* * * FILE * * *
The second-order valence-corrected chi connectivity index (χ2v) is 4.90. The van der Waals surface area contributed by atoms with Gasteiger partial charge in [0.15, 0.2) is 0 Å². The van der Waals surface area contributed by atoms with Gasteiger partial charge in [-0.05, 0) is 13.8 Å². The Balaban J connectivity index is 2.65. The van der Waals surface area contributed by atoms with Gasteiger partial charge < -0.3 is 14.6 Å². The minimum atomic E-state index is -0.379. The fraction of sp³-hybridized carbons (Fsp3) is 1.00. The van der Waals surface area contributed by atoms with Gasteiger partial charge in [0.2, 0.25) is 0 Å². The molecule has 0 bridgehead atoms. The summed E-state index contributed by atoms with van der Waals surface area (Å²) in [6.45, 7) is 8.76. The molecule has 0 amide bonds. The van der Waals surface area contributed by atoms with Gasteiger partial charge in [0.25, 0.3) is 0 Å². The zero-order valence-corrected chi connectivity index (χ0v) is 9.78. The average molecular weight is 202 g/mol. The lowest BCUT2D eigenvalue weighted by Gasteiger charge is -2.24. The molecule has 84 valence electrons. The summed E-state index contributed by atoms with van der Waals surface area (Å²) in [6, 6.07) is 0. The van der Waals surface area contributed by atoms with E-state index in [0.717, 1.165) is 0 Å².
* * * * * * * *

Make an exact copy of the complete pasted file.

The second-order valence-corrected chi connectivity index (χ2v) is 4.90. The van der Waals surface area contributed by atoms with Gasteiger partial charge in [0.15, 0.2) is 0 Å². The van der Waals surface area contributed by atoms with Gasteiger partial charge in [-0.05, 0) is 13.8 Å². The Balaban J connectivity index is 2.65. The van der Waals surface area contributed by atoms with Gasteiger partial charge < -0.3 is 14.6 Å². The minimum atomic E-state index is -0.379. The fraction of sp³-hybridized carbons (Fsp3) is 1.00. The van der Waals surface area contributed by atoms with Gasteiger partial charge in [0.2, 0.25) is 0 Å². The molecule has 0 bridgehead atoms. The summed E-state index contributed by atoms with van der Waals surface area (Å²) in [6.45, 7) is 8.76. The molecule has 0 amide bonds. The van der Waals surface area contributed by atoms with Gasteiger partial charge in [0.25, 0.3) is 0 Å². The zero-order valence-corrected chi connectivity index (χ0v) is 9.78. The average molecular weight is 202 g/mol. The lowest BCUT2D eigenvalue weighted by Gasteiger charge is -2.24. The molecule has 84 valence electrons. The summed E-state index contributed by atoms with van der Waals surface area (Å²) in [6, 6.07) is 0. The van der Waals surface area contributed by atoms with E-state index in [0.717, 1.165) is 0 Å².